No kidding! I had a Ballantine Burton ale from 1931 a few years back, but that doesn't hold a candle to those!
Did you get to enjoy it's contents ?
Well, we got to sample the contents...enjoy may be a bit strong. There were about 8 of us tasting. We decanted it into a pitcher and spent about an hour sniffing the evolving aroma and taking notes. It was pretty spectacular. When we finally tasted it, it tasted a lot like watered down scotch. Interesting, but no one shouted "wotta great beer!" One of the tasters was a microbiologist and he tried valiantly to culture the yeast, but no luck.
Interesting, and that jibes with others' experience with the 1930's brewing of Ballantine Burton. If you see one of these and can get it cheap, grab it as a mantle-piece decoration or paperweight, but not for a taste revelation.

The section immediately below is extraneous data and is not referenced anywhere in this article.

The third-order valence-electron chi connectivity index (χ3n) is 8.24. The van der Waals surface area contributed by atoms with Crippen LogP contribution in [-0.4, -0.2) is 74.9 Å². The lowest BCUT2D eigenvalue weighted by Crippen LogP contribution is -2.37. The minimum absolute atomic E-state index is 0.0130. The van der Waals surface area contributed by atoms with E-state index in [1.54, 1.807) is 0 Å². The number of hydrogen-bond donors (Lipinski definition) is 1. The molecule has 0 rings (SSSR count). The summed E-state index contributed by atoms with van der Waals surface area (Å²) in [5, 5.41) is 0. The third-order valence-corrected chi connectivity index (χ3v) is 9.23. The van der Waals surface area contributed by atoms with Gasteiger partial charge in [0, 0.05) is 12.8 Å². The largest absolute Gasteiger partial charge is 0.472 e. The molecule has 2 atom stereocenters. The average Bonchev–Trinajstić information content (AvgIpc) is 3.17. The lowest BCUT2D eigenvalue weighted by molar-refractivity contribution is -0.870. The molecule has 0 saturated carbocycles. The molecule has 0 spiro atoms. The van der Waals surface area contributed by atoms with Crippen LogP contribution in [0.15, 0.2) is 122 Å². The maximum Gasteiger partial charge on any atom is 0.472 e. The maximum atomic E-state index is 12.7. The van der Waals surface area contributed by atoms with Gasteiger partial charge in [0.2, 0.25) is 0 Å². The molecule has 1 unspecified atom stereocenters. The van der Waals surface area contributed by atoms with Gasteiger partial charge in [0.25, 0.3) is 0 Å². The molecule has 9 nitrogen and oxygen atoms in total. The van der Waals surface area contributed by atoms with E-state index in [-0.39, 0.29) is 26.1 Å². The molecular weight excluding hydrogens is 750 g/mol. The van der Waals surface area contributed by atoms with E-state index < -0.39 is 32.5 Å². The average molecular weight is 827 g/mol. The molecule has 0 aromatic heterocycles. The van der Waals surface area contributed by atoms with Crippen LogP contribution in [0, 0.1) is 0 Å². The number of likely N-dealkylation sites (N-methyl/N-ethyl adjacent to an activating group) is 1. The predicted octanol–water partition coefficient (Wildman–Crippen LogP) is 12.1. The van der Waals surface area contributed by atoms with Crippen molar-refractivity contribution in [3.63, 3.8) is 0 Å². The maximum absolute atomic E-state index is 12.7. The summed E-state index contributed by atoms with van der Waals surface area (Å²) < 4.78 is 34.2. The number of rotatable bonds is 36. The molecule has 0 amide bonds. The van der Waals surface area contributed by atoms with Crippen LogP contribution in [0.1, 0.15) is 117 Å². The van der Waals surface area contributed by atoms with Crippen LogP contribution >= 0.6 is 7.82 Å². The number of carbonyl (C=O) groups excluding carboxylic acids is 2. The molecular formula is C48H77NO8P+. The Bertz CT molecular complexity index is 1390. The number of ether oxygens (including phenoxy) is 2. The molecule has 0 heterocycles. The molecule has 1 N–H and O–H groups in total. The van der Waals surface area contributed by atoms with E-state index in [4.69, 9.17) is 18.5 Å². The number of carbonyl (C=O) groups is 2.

On the other hand, well handled samples of the 1946 brewing (bottled beginning in 1954 and from what I have been able to research, ending in 1966) believe it or not still can yield a remarkable sensory and tasting experience...loads of hop character and aroma, a hefty hint of the oak it was aged in, along with the expected sherry notes. Having acquired six
of these for my research, I can say that the first indicator of whether the contents are remotely drinkable lie in the amount of apparent evaporation of the volume in the bottle, and whether the beer drops bright in the bottle after a few months undisturbed (all were quite turbid when I received them).
Being a very strong, very highly hopped beer, the Burton still has something to offer for sensory analysis; it's brewing history, it's still alive to a degree, and definitely worth experiencing if you are lucky enough to obtain a well handled one.
That pricey Hindenburg Lowenbrau, on the other hand, goes into a museum case or on the aforementioned mantle. It is more relevant to aviation history.